SYRIA

ISIS Celebrates Double Suicide Attack In Damascus

At least 45 people were killed in an attack in the Sayeda Zeinab district of Damascus

SYRIA
(Reuters)
Jan 31, 2016 at 9:15 AM ET

The Islamic State claimed responsibility for a double suicide attack that killed at least 45 people and wounded dozens of others on Sunday in Damascus. In a statement posted on social media, the terror group’s official media wing claimed that 50 people died in the violence, Vocativ deep web analysts discovered.

Two ISIS suicide bombers blew them themselves up in the Sayeda Zeinab district of Damascus, which is home to the nation’s holiest Shiite shrine. A London-based Syrian journalist who is affiliated with the opposition also said 50 Shiite fighters were killed in the blasts. One video posted to YouTube showed the aftermath of the attack. Another video clip, posted to Twitter by a Syrian State TV reporter, allegedly showed burning buildings in the area:

ISIS supporters posted images to social media that they said were taken at the site of the violence. In the posts, which have since been removed from Twitter, some celebrated the assault while others promised that the next attack against Shiites will be even more devastating. ISIS supporters called on Shiites to wait for more casualties. “You don’t have a place in the home of the Caliphate,” an ISIS loyalist wrote on Twitter.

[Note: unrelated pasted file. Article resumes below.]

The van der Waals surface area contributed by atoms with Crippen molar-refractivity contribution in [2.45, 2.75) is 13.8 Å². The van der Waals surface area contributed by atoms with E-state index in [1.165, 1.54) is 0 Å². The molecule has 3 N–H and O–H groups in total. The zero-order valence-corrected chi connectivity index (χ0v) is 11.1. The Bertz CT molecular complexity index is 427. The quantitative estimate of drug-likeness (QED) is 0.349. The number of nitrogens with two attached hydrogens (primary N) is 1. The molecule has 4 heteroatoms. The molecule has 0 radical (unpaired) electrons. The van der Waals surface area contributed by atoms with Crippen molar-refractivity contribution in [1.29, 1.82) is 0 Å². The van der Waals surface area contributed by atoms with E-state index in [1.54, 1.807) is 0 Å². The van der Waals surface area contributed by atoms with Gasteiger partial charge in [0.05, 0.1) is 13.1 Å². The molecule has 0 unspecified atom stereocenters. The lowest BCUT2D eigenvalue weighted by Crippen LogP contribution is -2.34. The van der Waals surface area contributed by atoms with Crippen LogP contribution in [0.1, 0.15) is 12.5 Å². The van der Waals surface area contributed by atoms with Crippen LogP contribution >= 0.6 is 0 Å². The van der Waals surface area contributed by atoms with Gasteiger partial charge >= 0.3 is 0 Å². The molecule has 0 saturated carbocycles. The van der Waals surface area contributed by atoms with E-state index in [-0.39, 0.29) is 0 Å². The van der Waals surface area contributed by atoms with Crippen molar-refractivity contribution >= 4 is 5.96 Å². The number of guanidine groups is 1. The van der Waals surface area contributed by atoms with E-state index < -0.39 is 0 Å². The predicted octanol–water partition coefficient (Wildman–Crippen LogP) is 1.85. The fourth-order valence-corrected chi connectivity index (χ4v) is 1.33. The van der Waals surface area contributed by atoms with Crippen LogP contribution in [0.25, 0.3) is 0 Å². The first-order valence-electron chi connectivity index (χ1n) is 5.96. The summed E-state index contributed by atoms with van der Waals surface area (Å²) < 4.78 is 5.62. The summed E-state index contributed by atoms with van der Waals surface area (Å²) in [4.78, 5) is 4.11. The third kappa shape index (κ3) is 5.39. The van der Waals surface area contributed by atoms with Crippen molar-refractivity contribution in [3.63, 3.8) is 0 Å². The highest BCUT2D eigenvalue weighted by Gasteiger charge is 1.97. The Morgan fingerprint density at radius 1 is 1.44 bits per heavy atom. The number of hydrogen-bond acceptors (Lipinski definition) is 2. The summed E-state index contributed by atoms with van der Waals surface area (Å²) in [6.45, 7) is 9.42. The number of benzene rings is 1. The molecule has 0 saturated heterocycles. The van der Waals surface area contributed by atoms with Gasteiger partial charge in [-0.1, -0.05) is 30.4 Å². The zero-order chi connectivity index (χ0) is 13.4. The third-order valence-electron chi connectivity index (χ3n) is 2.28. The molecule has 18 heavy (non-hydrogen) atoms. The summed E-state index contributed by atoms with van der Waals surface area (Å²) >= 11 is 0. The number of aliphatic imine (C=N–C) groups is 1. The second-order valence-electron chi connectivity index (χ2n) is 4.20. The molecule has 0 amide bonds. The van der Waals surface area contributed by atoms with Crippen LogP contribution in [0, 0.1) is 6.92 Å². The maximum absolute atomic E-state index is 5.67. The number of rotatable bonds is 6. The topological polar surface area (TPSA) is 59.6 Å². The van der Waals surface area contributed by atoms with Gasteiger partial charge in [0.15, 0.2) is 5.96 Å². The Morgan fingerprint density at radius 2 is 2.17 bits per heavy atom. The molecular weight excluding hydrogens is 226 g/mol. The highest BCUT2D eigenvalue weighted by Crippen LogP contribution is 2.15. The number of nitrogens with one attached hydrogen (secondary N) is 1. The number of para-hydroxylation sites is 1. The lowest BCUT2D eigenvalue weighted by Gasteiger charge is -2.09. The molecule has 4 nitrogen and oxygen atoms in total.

More ISIS Bolsters War Of Words Against The Afghan Taliban

Sayeda Zeinab is a popular site among Shiite pilgrims from around the world, and the area near it—as well as people going to see the shrine—have been attacked before.

Sunday’s deadly assault appeared to be part of the Islamic State’s campaign against Shiite Muslims. The Sunni terror group has systematically and repeatedly targeted them. More broadly, Sunnis and Shiites have engaged in an ongoing conflict across the Arab world that dates to a schism in Islam more than 1,300 years ago.

Sunday’s violence also comes as representatives of the Syrian opposition are negotiating with the Syrian government in the first U.N.-mediated talks since 2014. They aim to reach a deal that could end the deadly Syrian war that has driven more than 11 million Syrians from their homes and killed at least 250,000 people. Vocativ found that some ISIS supporters on Sunday condemned the negotiations: “This is the Islamic State,” one wrote. “Don’t negotiate with the enemy but with a weapon, and don’t sign but with blood.”